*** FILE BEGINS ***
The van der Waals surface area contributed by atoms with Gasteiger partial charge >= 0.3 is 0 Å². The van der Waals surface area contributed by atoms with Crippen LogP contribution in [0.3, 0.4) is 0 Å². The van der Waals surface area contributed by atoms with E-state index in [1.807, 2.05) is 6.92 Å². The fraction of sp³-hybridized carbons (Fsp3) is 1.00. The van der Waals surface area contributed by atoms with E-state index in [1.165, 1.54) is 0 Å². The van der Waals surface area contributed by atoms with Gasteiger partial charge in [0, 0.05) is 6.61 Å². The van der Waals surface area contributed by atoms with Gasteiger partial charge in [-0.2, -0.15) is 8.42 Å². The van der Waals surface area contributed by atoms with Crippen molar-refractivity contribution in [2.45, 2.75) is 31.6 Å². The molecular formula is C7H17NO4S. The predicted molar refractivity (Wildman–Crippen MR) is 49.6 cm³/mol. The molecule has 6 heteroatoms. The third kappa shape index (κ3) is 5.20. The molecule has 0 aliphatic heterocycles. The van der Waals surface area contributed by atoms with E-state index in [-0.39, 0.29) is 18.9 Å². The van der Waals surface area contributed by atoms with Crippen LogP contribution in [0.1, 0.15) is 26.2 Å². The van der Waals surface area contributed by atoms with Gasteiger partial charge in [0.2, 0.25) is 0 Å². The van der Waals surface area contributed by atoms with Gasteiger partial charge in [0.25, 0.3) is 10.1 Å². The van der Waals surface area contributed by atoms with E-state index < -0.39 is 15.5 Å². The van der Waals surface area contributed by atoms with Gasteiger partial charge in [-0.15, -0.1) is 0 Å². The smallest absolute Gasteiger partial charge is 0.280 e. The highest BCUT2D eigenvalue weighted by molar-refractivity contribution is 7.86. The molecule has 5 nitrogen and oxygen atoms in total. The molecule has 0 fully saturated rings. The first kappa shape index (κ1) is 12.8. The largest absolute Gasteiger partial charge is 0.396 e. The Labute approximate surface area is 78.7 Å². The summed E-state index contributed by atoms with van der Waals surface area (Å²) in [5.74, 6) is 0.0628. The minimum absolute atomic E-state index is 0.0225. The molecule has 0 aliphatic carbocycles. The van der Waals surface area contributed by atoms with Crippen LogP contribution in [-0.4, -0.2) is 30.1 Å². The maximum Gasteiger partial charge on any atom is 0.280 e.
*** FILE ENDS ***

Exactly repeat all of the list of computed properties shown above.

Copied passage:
The van der Waals surface area contributed by atoms with Gasteiger partial charge >= 0.3 is 0 Å². The van der Waals surface area contributed by atoms with Crippen LogP contribution in [0.3, 0.4) is 0 Å². The van der Waals surface area contributed by atoms with E-state index in [1.807, 2.05) is 6.92 Å². The fraction of sp³-hybridized carbons (Fsp3) is 1.00. The van der Waals surface area contributed by atoms with E-state index in [1.165, 1.54) is 0 Å². The van der Waals surface area contributed by atoms with Gasteiger partial charge in [0, 0.05) is 6.61 Å². The van der Waals surface area contributed by atoms with Gasteiger partial charge in [-0.2, -0.15) is 8.42 Å². The van der Waals surface area contributed by atoms with Crippen molar-refractivity contribution in [2.45, 2.75) is 31.6 Å². The molecular formula is C7H17NO4S. The predicted molar refractivity (Wildman–Crippen MR) is 49.6 cm³/mol. The molecule has 6 heteroatoms. The third kappa shape index (κ3) is 5.20. The molecule has 0 aliphatic heterocycles. The van der Waals surface area contributed by atoms with E-state index in [-0.39, 0.29) is 18.9 Å². The van der Waals surface area contributed by atoms with Crippen LogP contribution in [0.1, 0.15) is 26.2 Å². The van der Waals surface area contributed by atoms with Gasteiger partial charge in [0.2, 0.25) is 0 Å². The van der Waals surface area contributed by atoms with Gasteiger partial charge in [0.25, 0.3) is 10.1 Å². The van der Waals surface area contributed by atoms with E-state index < -0.39 is 15.5 Å². The van der Waals surface area contributed by atoms with Gasteiger partial charge in [-0.15, -0.1) is 0 Å². The smallest absolute Gasteiger partial charge is 0.280 e. The highest BCUT2D eigenvalue weighted by molar-refractivity contribution is 7.86. The molecule has 5 nitrogen and oxygen atoms in total. The molecule has 0 fully saturated rings. The first kappa shape index (κ1) is 12.8. The largest absolute Gasteiger partial charge is 0.396 e. The Labute approximate surface area is 78.7 Å². The summed E-state index contributed by atoms with van der Waals surface area (Å²) in [5.74, 6) is 0.0628. The minimum absolute atomic E-state index is 0.0225. The molecule has 0 aliphatic carbocycles. The van der Waals surface area contributed by atoms with Crippen LogP contribution in [-0.4, -0.2) is 30.1 Å². The maximum Gasteiger partial charge on any atom is 0.280 e.